CDO of a tier-one bank

“Nobody knew the right questions to ask – the light in your car has nothing to do with your house,” they say. “So we did all of that work, and we were not rewarded.” 

After a rough start, the data team went back and asked itself, what does sustainable data lineage look like?

“If a regulator comes in, we need to ‘commercialize’ that lineage so it tells a story,” says the CDO. “Here’s what the data quality roles are, here’s where the manual processes are, here are our clearly defined data lineage guidelines. That’s the story.”

Data professionals are often overlooked when it comes to planning a firm’s IT roadmap. The problem that is too often overlooked is the concept of “bad data in, bad data out”, says the CDO, although they use a different word for “bad”. 

“We had conviction, but we still didn’t land it,” they say. “Now, everybody is saying the same things. If this doesn’t become religion at the top of the house – like cyber became religion – then it becomes really dangerous. We almost have to make everybody at the bank a data practitioner.”

The key, say sources, is making data management a priority with the C-suite and even the board. Data needs persistent budgets and workforces that don’t get cut due to changing environments. “We need to change the way we live – not just, ‘do the next project,’” says the CDO.

The CDO at a large asset manager also talks about “data as religion”. As a CDO at multiple companies over the past decade, they’ve seen firsthand where the role falters. They believe that so-called line-of-business CDOs – who are responsible for a particular silo’s data management but don’t answer to the firm-wide strategy – are toothless because they create fiefdoms. 

“This has been my theory: they are all good at reporting to different executive committee members. The problem is you end up with one COO of fixed income – or whatever – who is well ensconced in the details, but no one else is,” says the asset manager CDO.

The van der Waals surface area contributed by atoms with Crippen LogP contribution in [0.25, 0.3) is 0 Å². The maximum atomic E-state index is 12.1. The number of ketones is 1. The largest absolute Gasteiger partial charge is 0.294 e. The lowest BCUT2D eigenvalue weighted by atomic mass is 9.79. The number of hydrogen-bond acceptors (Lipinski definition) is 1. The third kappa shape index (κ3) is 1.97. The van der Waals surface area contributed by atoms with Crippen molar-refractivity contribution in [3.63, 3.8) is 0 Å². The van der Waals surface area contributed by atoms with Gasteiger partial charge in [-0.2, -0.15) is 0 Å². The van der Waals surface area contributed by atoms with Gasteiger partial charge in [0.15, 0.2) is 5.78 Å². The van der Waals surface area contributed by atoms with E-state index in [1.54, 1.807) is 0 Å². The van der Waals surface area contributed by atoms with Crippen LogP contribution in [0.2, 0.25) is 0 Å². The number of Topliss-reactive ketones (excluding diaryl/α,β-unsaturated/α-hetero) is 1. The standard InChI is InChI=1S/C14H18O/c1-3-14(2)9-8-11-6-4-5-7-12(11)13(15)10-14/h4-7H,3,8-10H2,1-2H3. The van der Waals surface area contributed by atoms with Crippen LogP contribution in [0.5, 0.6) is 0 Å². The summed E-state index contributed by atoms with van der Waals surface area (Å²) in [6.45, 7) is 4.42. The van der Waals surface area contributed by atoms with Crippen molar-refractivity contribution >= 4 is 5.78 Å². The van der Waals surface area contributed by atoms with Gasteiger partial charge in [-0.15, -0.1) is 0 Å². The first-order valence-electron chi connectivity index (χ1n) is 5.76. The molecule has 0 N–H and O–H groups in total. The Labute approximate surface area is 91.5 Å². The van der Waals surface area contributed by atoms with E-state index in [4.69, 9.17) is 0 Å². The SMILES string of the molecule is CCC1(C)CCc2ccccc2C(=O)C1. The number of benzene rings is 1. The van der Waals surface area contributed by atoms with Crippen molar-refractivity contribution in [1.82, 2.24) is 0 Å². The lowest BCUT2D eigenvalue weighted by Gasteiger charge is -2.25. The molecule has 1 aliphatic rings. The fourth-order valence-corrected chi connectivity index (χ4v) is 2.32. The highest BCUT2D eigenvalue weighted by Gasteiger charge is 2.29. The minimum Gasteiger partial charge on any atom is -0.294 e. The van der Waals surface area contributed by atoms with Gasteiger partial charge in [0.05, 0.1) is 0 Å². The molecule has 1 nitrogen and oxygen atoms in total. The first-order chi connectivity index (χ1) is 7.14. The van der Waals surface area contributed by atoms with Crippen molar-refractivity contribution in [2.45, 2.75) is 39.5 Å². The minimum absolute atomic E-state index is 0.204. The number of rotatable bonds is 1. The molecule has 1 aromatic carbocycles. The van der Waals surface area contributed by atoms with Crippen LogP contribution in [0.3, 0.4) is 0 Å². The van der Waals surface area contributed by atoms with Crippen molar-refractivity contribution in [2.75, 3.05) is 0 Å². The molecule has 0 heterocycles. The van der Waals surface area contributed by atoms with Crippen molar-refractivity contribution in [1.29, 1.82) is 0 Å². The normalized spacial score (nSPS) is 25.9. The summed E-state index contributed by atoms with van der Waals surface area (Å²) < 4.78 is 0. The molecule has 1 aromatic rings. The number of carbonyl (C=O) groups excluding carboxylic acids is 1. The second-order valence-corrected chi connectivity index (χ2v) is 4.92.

Essentially, it’s tough to find religion if everyone has a different god.

The 9 to 5

As noted previously, parts two and three of this project look at how bank technologists are constantly under pressure to reduce technical debt related to legacy systems while at the same time make smart decisions to increase innovation at the bank. These projects, though, are often at odds with the boring fundamental work of improving data quality, lineage, timeliness, accuracy and completeness.

Those unsung data professionals do care about innovations in the fields of cloud, AI, open-source and APIs. But their day-to-day lives revolve around satisfying regulatory obligations, talent acquisition and retention, getting budget to solve problems holistically rather than with popsicle sticks and Band-Aids, and proving ROI for establishing a culture where ‘data is king’, if not religion. If a bank doesn’t get that data foundation in order, it can spend millions on cutting-edge tools only to reap minimal results. 

There was a time when the phrase ‘big data’ ruled data conversations: We need more data! MORE! MOOOOORREEE!!! In recent years, though, the conversation has shifted. There’s almost too much data, and looking at it on a spreadsheet can be overwhelming. So now the key to winning is around providing context around that sea of information.